weights and measures

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Weights and Measures

A comprehensive legal term for uniform standards ascribed to the quantity, capacity, volume, or dimensions of anything.

The regulation of weights and measures is necessary for science, industry, and commerce. The importance of establishing uniform national standards was demonstrated by the drafters of the U.S. Constitution, who gave Congress in Article 1, Section 8, the power to "fix the Standard of Weights and Measures." During the nineteenth century, the Office of Standard Weights and Measures regulated measurements. In 1901 it became the National Bureau of Standards, and in 1988 it was renamed the National Institute of Standards and Technology.

The states may also regulate weights and measures, provided their regulations are not in opposition to any act of Congress. Legislation that adopts and mandates the use of uniform system of weights and measures is a valid exercise of the Police Power, and such laws are constitutional. In the early twentieth century the National Bureau of Standards coordinated standards among states and held annual conferences at which a model state law of weights and measures was updated. This effort has resulted in almost complete uniformity of state laws.

Though U.S. currency was settled in a decimal form, Congress has retained the English weights and measures systems. France adopted the metric system in the 1790s, starting an international movement to make the system a universal standard, replacing national and regional variants that made scientific and commercial communication difficult. Thomas Jefferson was an early advocate of the metric system and in an 1821 report to Congress, Secretary of State John Quincy Adams urged its acceptance. However, Congress stead-fastly refused.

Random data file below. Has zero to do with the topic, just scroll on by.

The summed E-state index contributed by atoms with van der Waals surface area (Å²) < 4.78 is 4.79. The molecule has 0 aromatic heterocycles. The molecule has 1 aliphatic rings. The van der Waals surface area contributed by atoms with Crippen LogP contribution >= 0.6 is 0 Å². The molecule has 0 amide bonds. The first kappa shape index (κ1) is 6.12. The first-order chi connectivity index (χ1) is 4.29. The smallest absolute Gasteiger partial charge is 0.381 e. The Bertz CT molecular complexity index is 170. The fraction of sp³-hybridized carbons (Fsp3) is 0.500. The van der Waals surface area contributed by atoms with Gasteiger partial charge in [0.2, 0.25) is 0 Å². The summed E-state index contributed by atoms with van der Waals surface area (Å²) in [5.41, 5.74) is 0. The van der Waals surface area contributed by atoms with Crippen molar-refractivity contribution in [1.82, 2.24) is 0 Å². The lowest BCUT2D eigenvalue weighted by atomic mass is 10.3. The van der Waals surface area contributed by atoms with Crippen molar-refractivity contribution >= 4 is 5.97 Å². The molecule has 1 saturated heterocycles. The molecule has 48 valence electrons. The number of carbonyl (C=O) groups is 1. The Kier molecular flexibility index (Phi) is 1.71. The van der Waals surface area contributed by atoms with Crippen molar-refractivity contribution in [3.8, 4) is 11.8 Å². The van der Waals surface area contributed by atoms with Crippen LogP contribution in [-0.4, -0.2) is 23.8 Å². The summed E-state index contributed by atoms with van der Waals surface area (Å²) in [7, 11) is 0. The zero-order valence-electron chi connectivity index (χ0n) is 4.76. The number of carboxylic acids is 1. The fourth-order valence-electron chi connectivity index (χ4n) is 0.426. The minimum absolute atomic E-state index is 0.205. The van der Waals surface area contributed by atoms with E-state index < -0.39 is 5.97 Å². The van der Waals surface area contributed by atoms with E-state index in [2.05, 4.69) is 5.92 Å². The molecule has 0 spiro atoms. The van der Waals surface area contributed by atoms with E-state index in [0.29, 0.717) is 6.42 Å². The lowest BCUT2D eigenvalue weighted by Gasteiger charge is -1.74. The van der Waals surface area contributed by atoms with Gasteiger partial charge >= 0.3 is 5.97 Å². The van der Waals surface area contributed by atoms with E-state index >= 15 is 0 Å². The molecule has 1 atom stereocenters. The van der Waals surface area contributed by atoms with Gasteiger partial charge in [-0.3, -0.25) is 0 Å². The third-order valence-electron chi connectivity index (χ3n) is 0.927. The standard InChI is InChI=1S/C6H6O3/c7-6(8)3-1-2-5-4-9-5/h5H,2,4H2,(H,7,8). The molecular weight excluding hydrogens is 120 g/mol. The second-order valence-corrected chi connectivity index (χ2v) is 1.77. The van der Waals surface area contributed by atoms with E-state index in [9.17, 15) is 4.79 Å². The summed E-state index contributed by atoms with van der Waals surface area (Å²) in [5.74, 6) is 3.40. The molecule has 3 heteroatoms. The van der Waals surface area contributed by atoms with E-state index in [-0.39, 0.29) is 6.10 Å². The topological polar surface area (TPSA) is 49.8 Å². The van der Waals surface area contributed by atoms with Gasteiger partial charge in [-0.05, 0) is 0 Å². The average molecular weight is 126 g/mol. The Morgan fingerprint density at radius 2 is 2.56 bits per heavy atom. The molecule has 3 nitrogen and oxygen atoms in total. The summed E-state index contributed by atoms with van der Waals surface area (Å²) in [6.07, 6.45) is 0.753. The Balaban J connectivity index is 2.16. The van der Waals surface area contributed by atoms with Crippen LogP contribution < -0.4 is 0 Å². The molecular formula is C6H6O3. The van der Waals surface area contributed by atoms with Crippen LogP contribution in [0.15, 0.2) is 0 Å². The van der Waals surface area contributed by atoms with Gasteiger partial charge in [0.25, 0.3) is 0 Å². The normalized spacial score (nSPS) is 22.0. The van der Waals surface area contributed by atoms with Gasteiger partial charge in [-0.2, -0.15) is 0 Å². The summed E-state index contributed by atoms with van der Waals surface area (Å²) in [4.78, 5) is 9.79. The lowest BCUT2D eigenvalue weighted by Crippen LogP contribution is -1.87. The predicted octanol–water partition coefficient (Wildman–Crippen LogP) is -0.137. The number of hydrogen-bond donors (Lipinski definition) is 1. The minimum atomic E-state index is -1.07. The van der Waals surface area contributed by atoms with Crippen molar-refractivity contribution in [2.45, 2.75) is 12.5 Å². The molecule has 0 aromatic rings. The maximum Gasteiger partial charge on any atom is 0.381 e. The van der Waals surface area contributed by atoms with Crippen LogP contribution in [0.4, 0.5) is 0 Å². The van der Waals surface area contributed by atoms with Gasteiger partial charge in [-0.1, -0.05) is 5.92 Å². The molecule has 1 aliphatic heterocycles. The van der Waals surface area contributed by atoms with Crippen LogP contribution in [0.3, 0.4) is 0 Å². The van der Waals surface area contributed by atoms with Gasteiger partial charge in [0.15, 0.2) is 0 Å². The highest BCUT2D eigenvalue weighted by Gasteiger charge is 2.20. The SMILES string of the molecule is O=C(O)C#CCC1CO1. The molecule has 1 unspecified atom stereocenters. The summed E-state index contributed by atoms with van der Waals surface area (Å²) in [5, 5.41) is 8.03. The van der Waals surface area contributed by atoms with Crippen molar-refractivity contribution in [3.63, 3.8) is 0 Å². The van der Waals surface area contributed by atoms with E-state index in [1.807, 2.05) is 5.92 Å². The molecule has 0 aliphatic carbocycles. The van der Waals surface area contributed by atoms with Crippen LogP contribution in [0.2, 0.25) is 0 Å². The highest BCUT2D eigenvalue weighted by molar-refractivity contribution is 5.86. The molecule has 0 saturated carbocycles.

Despite hostility to making the metric system the official U.S. system of weights and measures, its use was authorized in 1866. The United States also became a signatory to the Metric Convention of 1875, and received copies of the International Prototype Meter and the International Prototype Kilogram in 1890. In 1893 the Office of Weights and Measures announced that the prototype meter and kilogram would be recognized as fundamental standards from which customary units, the yard and the pound, would be derived.

The metric system has been adopted by many segments of U.S. commerce and industry, as well as by virtually all of the medical and scientific professions. The international acceptance of the metric system led Congress in 1968 to authorize a study to determine whether the United States should convert. Though the resulting 1971 report recommended shifting to the metric system over a ten-year period, Congress declined to pass appropriate legislation.

Further readings

Bartlett, David F., ed. 1980. The Metric Debate. Boulder: Colorado Associated Univ. Press.

weights and measures

the long-established body of law which relates to weighing and measuring. It mainly provides protection to the public and protection for honest traders from loss of custom to the dishonest. Such legislation will normally approve a particular system of weights and measures and outlaw others. This may change over time as when the UK moved from the pound avoirdupois to the kilogram, from the gallon to the litre. Now enforced by trading standards departments. See e.g. PRICE MARKING.
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